Men’s health: hard evidence and home truths

mhw_logo_online_use.pngNext week is Men’s Health Week here in the UK and in the US and Australia. We know men can be a hard to reach bunch when it comes to looking after their health so we thought this would be a great opportunity to highlight some of the health concerns men face, with a series of guest blogs on evidence that can help them make choices about their health. Giving you trusted evidence to inform decisions about health is what the Cochrane Collaboration is all about, but what’s Men’s Health Week about?

Looking for trouble?

vintage coupleIn the UK, Men’s Health Week is led by the charity Men’s Health Forum, which  encourages men to think about and be aware of their health and to see someone when they think something may be wrong. Getting health concerns checked out can be a good thing, of course, but it’s important to wise-up on the possibility of overdiagnosis. In the US Men’s Health Week and Month aims to encourage early detection of disease, but it may do you more harm than good. Doctors Steve Woloshin and Lisa Schwartz explain why in their blog on ‘Men’s Health Weak’, which kicks off our week of special blogs on Monday. They look at the trend for selling disease and at the facts behind the boom in encouraging men to seek testing and treatment for low testosterone. Before you get yourself a testosterone roll-on (FDA-approved), read this blog.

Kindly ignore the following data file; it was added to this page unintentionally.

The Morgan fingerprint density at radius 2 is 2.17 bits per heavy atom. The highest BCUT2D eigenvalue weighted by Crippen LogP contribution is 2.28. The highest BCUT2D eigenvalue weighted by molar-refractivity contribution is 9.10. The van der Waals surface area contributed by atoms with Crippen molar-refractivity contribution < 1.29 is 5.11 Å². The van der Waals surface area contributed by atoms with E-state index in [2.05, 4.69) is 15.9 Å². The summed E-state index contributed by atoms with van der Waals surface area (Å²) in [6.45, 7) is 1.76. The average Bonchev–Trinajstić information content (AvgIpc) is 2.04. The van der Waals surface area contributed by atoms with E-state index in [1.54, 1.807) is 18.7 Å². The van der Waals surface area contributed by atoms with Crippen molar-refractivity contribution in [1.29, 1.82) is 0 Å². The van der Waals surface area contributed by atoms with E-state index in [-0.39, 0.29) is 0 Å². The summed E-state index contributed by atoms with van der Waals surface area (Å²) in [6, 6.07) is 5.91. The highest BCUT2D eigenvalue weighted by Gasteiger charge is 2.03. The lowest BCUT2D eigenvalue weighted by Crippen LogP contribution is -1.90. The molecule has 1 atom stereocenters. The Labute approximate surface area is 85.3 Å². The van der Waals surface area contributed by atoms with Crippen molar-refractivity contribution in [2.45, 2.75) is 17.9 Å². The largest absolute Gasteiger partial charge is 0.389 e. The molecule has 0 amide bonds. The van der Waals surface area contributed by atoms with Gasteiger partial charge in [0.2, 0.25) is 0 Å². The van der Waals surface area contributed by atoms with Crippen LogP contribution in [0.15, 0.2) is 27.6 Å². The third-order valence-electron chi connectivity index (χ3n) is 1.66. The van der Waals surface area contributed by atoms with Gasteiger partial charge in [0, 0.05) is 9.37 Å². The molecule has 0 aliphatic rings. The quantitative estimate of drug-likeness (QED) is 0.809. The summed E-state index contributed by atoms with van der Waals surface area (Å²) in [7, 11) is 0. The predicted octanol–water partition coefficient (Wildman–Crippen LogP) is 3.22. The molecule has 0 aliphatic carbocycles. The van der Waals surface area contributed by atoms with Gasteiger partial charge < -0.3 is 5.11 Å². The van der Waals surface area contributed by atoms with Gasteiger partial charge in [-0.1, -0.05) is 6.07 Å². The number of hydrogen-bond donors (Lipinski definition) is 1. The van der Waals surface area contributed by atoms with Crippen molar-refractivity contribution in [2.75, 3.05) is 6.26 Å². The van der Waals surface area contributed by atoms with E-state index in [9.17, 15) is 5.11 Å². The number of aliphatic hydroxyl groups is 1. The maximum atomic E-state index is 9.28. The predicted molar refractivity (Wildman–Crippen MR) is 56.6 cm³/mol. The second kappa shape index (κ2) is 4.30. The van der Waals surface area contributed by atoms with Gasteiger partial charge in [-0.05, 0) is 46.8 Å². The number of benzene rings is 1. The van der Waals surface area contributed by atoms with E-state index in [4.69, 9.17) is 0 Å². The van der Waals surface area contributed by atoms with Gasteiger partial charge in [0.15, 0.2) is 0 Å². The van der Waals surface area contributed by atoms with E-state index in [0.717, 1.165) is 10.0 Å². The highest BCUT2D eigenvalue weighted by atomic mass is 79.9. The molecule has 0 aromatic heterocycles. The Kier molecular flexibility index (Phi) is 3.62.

Might your blood pressure pills be letting you down?

vintage man with hand on heartAside from worrying if your testosterone is too low, how about if your blood pressure is too high? Some blood pressure lowering drugs can affect sexual function in men – but do we really know which they are? Check back on Wednesday, when Dr Richard Lehman will be trying to find out from a new Cochrane review of thiazide diuretics for high blood pressure.

Are you health-smart at work?

vintage man in diving suitThis year, in the UK, Men’s Health Week puts the spotlight on health and work. Jani Ruotsalainen from the Cochrane Occupational Safety and Health Group has the evidence on how we can get guys to play it safe at work, from surgeons to soldiers up against a range of risks from sex to stereos. Think you know how to stay safe? Wondering if ear defenders are worth the bother? Reckon you’re ok with heavy lifting because you’ve been taught how? You’d be surprised. Check back next Friday to find out more from Jani on ‘Death, Disease and Bulging Machismo’.

You can follow next week events on Twitter @MensHealthForum #mhw14 and, in the US, #menshealthmonth #MensHealth and don’t forget to follow us too @ukcochranecentr so you don’t miss any of our great blogs!


Sarah Chapman

About Sarah Chapman

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Sarah's work as a Knowledge Broker at Cochrane UK focuses on disseminating Cochrane evidence through social media, including Evidently Cochrane blogs, blogshots and the ‘Evidence for Everyday’ series for nurses, midwives, allied health professionals and patients. A former registered general nurse, Sarah has a particular interest making evidence accessible and useful to practitioners and to others making decisions about health. Before joining Cochrane, Sarah also worked on systematic reviews for the University of Oxford and the Royal College of Nursing Institute, and obtained degrees in History from the University of Oxford and in the history of women’s health and illness in early modern England (MPhil., University of Reading).

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